• Willingness to Take Risks Is Part of a Winning Strategy, Hotel Revenue Managers Say

    An uneven recovery across the U.S. in 2022 has prompted hotel revenue strategists to take risks and tap into their ability to be resilient, resourceful and creative in order to make better business decisions.

    Scott Neslage, director of lodging operations at Indigo Road Hospitality, which owns, manages and operates restaurants and boutique hotels, said while it wasn't much of a surprise to his team, a challenge in 2022 was that budgets came with more significant uncertainty than the historical average.

    "Working with some really weird COVID demand patterns, trying to understand how the bounce back would shake out in terms of timeline, segmentation and channel mix, there was just a lot of uncertainty going into the year," he said. "I think we kind of expected to be surprised, and we certainly were."

    Neslage said historical data no longer was a guide to understanding what could materialize in the future.

    "Even going back to 2019 and 2018, our segmentation [in 2022] is just so different, combined with the bounce back from COVID, historical data has never been less relevant in our forecasting process," he added. "Which, in turn, means what has become increasingly relevant is our forward-looking segmentation data, forward-looking channel mix; that's what we're laser-focused on."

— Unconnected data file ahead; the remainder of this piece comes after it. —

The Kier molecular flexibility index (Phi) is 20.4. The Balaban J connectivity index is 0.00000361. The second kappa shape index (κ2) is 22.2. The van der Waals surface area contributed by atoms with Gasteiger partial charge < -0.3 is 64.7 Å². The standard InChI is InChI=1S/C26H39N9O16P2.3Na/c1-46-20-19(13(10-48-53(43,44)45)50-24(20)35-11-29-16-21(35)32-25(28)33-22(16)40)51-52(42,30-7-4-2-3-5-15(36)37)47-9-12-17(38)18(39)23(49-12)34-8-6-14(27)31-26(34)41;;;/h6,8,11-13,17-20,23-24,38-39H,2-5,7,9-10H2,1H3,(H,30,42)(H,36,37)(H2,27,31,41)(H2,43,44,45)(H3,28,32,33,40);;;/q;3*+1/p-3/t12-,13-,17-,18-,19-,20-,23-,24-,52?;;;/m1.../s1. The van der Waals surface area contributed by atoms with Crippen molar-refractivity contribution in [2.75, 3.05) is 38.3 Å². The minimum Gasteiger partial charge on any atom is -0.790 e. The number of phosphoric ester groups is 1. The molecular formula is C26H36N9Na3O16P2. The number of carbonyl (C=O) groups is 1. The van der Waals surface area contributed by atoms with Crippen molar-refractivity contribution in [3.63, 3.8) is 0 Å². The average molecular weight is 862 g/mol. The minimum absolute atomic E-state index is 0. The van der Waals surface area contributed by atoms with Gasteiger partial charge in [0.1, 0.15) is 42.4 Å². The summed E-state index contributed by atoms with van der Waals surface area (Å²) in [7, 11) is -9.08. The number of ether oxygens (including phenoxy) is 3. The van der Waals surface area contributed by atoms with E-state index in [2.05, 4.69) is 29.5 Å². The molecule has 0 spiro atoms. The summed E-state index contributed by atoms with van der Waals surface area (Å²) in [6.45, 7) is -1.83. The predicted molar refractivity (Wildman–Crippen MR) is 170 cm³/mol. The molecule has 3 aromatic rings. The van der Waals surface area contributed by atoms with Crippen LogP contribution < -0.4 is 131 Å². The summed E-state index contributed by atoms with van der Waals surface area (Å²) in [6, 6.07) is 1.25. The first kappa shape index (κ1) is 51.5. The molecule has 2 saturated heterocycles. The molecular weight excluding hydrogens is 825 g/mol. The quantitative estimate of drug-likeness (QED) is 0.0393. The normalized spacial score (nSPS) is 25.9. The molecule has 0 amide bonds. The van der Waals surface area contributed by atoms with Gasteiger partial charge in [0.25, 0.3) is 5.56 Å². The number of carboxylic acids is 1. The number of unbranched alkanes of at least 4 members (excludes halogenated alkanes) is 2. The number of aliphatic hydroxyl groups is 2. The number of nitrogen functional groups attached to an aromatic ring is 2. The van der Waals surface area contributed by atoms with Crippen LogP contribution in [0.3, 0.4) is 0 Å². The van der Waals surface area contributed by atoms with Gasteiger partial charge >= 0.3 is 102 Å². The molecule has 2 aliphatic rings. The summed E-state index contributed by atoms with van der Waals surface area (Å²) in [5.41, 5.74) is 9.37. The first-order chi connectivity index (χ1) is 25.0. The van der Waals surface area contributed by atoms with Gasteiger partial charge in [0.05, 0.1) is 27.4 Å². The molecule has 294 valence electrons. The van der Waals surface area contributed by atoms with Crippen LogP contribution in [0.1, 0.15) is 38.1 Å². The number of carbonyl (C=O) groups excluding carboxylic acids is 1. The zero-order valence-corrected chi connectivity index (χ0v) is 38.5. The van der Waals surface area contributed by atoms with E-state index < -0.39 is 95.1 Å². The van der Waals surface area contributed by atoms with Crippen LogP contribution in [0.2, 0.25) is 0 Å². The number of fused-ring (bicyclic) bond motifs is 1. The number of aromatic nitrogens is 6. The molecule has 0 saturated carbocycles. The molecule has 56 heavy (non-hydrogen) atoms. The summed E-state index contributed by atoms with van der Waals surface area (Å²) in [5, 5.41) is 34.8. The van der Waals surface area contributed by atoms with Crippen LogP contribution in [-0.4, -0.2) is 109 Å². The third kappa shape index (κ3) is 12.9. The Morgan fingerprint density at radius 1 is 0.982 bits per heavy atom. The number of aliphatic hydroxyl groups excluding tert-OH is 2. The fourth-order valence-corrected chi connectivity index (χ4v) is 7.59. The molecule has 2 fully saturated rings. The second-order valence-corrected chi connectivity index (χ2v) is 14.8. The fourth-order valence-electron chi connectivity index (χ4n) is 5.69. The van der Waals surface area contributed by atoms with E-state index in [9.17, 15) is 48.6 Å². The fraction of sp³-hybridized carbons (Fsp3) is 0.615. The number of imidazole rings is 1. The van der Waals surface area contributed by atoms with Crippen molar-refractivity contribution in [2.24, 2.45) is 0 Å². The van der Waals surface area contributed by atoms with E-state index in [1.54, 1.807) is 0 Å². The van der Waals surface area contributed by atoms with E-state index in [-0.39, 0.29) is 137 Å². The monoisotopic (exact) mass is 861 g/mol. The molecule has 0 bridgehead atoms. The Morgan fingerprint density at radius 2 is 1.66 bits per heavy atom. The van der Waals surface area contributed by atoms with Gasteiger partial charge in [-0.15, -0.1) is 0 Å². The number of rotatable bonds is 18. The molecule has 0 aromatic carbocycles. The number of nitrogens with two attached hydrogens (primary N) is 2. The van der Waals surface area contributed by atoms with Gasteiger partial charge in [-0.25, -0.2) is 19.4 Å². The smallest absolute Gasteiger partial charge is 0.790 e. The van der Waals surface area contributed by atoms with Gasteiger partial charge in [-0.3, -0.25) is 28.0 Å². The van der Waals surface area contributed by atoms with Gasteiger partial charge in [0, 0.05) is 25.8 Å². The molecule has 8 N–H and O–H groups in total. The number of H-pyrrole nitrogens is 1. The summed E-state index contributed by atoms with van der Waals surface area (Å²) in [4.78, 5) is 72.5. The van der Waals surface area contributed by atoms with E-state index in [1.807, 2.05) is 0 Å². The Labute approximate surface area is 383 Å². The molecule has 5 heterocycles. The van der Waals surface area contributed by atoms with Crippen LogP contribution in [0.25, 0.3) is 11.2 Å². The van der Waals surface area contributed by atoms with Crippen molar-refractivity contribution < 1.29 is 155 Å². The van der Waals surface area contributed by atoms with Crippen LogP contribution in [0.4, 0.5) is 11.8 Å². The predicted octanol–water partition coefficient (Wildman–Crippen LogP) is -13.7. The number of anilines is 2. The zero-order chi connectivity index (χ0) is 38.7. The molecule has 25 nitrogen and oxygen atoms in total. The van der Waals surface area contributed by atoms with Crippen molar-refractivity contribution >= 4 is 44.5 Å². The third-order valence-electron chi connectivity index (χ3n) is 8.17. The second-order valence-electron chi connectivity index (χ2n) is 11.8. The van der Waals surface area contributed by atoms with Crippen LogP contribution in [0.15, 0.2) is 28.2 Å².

Neslage said looking at trends in channel mix, demographics and emerging feeder markets has helped to formulate better promotional and marketing strategies, "all with the end goal of increasing our [return on investment] from digital marketing efforts."

    Isaac Rodriguez, senior vice president of revenue strategy and distribution at Twenty Four Seven Hotels, said when budgeting for 2022, there was uncertainty around which markets would cool off from 2021— a time when drive-to markets and leisure-heavy destinations were performing well — and how average daily rate would carry out.

    The big surprise was that ADR continued to increase despite occupancy being diluted a bit. He said this is unlike past downturns, where if occupancy declined, ADR would, too.

    Adjusting Strategies

    Some new adjustments Indigo Road made this year included increasing the frequency of communication and collaboration between the property and home-office team members.

    "The reason we wanted to do that is because we expected things to shift in the year, for the year [and really] in the month, for the month, as demand patterns, trends began to emerge," he said. "It wasn't just a monthly meeting or weekly meeting. We have different subsets of folks that are talking three, four, five times a week about what trends were emerging and action-planning on how we're going to capitalize on that."

    The finance team, for example, began sitting in on all revenue calls. Neslage said this is different from a lot of organizations he's been a part of, and it's been a vital piece to Indigo Road Hospitality's collaboration efforts. This way, the finance team can understand with a better degree of clarity what's going on in the revenue-management department, he said.

    "It's really led us to up our game, in terms of how closely we are watching things, how quickly we're reacting," he added.

    Culinary teams have also been collaborating more with operations and revenue management teams to formulate ways to upsell and enhance the guest experience, he said.

    "We found a lot of times with particular wedding groups, that people have a higher willingness to pay for a higher level of experience," he said. "When a sales manager, for example, goes to the executive chef and says, 'I've got this [client] prospect, here's what they're thinking on the culinary side, what ideas do you guys have that could help us upsell them? What tricks do you have up your sleeve that we might be able to pitch?'"